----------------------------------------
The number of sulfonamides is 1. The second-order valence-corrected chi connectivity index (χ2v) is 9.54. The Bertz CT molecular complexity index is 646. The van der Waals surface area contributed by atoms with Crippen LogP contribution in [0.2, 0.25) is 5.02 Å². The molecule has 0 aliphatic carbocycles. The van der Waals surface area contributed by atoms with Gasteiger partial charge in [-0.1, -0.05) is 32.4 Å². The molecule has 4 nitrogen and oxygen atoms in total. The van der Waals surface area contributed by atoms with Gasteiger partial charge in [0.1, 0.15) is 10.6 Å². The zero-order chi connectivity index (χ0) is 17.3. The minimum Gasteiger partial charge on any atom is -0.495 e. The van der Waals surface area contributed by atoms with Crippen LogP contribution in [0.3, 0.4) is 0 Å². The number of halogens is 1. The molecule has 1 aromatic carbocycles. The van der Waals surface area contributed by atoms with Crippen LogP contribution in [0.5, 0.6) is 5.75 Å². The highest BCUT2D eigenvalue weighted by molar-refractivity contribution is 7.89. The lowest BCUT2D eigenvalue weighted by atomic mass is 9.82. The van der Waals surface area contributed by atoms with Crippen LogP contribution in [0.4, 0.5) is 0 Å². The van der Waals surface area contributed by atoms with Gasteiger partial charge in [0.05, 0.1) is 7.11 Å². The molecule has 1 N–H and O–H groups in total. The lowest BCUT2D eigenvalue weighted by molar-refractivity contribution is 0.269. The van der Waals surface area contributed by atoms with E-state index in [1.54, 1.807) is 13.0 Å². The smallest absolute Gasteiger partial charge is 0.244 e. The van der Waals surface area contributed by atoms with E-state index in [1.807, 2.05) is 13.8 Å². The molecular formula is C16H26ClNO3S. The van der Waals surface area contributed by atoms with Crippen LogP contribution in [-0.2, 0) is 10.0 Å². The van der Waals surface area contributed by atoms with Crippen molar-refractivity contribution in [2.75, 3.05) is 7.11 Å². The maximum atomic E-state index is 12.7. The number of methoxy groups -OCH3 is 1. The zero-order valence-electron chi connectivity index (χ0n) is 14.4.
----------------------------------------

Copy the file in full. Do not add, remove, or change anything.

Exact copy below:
The number of sulfonamides is 1. The second-order valence-corrected chi connectivity index (χ2v) is 9.54. The Bertz CT molecular complexity index is 646. The van der Waals surface area contributed by atoms with Crippen LogP contribution in [0.2, 0.25) is 5.02 Å². The molecule has 0 aliphatic carbocycles. The van der Waals surface area contributed by atoms with Gasteiger partial charge in [-0.1, -0.05) is 32.4 Å². The molecule has 4 nitrogen and oxygen atoms in total. The van der Waals surface area contributed by atoms with Gasteiger partial charge in [0.1, 0.15) is 10.6 Å². The zero-order chi connectivity index (χ0) is 17.3. The minimum Gasteiger partial charge on any atom is -0.495 e. The van der Waals surface area contributed by atoms with Crippen LogP contribution in [0.3, 0.4) is 0 Å². The number of halogens is 1. The molecule has 1 aromatic carbocycles. The van der Waals surface area contributed by atoms with Crippen LogP contribution in [0.5, 0.6) is 5.75 Å². The highest BCUT2D eigenvalue weighted by molar-refractivity contribution is 7.89. The lowest BCUT2D eigenvalue weighted by atomic mass is 9.82. The van der Waals surface area contributed by atoms with Crippen LogP contribution in [0.4, 0.5) is 0 Å². The van der Waals surface area contributed by atoms with Gasteiger partial charge in [0.05, 0.1) is 7.11 Å². The molecule has 1 N–H and O–H groups in total. The lowest BCUT2D eigenvalue weighted by molar-refractivity contribution is 0.269. The van der Waals surface area contributed by atoms with E-state index in [1.54, 1.807) is 13.0 Å². The smallest absolute Gasteiger partial charge is 0.244 e. The van der Waals surface area contributed by atoms with E-state index in [1.807, 2.05) is 13.8 Å². The molecular formula is C16H26ClNO3S. The van der Waals surface area contributed by atoms with Crippen LogP contribution in [-0.2, 0) is 10.0 Å². The van der Waals surface area contributed by atoms with Crippen molar-refractivity contribution in [2.75, 3.05) is 7.11 Å². The maximum atomic E-state index is 12.7. The number of methoxy groups -OCH3 is 1. The zero-order valence-electron chi connectivity index (χ0n) is 14.4.